Let’s just say that for all the items I bought in Beijing, I ended up paying a little less than 30% of the initial (insanely high) asking price (I was applauded by our tour guide the next day for my skills which essentially consisted of me naming my price and then not backing down and in the dinosaur instance walking away much to the initial shock of Luca to whom we needed to explain the tricks of the trade afterwards).

And all the bartering was so worth it! See the kids’ excitement in the taxi ride back to the hotel holding their awesome dinosaur and little pony (another successful barter) treasures?

china4With the weather still not fully cooperating, we spent some lounging time at the hotel pool after, of course, playing extensively with the new favourite toys, and then headed out for Peking Duck dinner! It was so yummy despite Juliana’s initial hesitation (she ended up loving the duck soup and had a little more than 3 bowls while Luca described himself as a “duck lover” from now on and ate more duck than John and I combined).

china5IMG_9964On the way home, I decided to hop into a souvenir shop that was selling cute panda kids’ vests I had seen earlier. I honestly just wanted to find out the price to think about if I/we/the kids really wanted them. But then, a bartering game quickly ensued and once I had a better price than I originally thought I would get, I had no choice but to rename my kids “Panda 1” and “Panda 2” – I mean, how awesome are those vests?

The next morning, we had an early start to head to one of the trip highlights – the Great Wall. As we saw our third culture kids climbing around the wall while we were trying to explain the historical significance especially in the China/Mongol relations, John and I both had to take a step back and pinch ourselves because unlike our kids, we had been waiting a bit longer to visit this place.

We visited the Mutianyu stretch of the Great Wall as that had been recommended to us for being the most kid friendly since there is transportation to the top and back down. Let’s just say that the open ski-lift transporting us all the way to the top with just a little hand rail to hold onto and nothing stopping us if we were to slip off our seat as we bumpily rode over the trees up higher and higher was perhaps not so much the highlight (“Juliana, hold onto the hand rail and me” was my constant mantra) – but you certainly couldn’t beat the way down – on a German-built toboggan! So.Much.Fun. There may have been a little shrieking involved.china6IMG_0033china7We refreshed at the bottom of the Wall with lunch and the mandatory souvenirs that, again, showed that you should not pay more than 30% of the initial asking price before it was time for a nap in the car as we drove to visit the Summer Palace.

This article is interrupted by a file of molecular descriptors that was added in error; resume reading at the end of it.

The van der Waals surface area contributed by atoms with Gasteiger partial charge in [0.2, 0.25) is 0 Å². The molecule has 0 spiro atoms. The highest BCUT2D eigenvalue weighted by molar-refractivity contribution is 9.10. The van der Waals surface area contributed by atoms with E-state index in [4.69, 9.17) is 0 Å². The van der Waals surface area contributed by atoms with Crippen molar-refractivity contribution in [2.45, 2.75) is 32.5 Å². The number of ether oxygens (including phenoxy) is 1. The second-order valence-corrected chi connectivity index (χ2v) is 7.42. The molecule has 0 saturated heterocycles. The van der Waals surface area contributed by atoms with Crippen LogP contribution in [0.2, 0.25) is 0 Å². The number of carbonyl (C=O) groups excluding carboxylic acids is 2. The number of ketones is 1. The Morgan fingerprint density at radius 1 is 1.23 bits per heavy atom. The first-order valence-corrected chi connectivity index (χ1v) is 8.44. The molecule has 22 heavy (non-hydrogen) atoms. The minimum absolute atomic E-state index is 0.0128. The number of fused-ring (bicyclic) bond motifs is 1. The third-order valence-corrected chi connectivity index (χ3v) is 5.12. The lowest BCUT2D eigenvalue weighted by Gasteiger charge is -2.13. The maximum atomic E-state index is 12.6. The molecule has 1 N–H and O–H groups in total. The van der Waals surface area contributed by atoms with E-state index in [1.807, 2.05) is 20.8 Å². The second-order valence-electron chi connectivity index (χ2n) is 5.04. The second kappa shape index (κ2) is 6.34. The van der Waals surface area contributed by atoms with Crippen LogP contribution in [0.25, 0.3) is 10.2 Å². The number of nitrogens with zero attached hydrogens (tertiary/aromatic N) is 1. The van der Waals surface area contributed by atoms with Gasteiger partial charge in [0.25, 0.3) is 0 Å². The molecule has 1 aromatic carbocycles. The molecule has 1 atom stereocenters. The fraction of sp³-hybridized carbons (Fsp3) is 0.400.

We could not have had more perfect weather day to visit the amazing palace – the sun was shining and had it not been for all the people, it would have been perfect. Also, let me just add that if I see one more person taking a picture with a selfie stick, I may just grab it and start running. There were so many selfie sticks in Beijing and especially the Summer Palace that I started taking pictures of people taking selfies…. see the couple videotaping themselves walking? Seriously – can you please stop recording? Who is going to watch that video?

chinaSelfie sticks aside, we had a nice visit – I mean, how could you not enjoy looking at this beautiful scenery?

china8Back in Beijing, we rounded out our shopping ventures with what the kids had been begging for – matching Mama and Papa Panda hats for us. And so it was decided – excellent bargaining later, we roamed the streets of Beijing looking like this.

china9Yes, more than a handful of people asked to take pictures with us. We were quite the attraction it seemed.

IMG_0122We spent our last day exploring a close-by park before meeting up with “old” friends from our pre-foreign service life. Thanks to “uncle” Pete and Stu we had a second delicious Peking Duck feast before we could roll ourselves to take in a fun acrobat show to complete our trip.

Yes, it was quite the trip and we made it back to UB just a few hours before the snow started to come down and the temperatures plummeted, and our second household effects shipment invaded our home.

And, that’s it for now – Panda 1, Panda 2, Mama Panda, and Papa Panda are singing off! China – see you next time!

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2 thoughts on ““Panda-ing” around Beijing

  1. Sounds like the whole family had a great get-away! Thanks for sharing the places, experiences and pics — it brought back some fun memories of our post time there. The only thing that seemed to change is the selfie-stick epidemic. Crowds were bad enough without that too!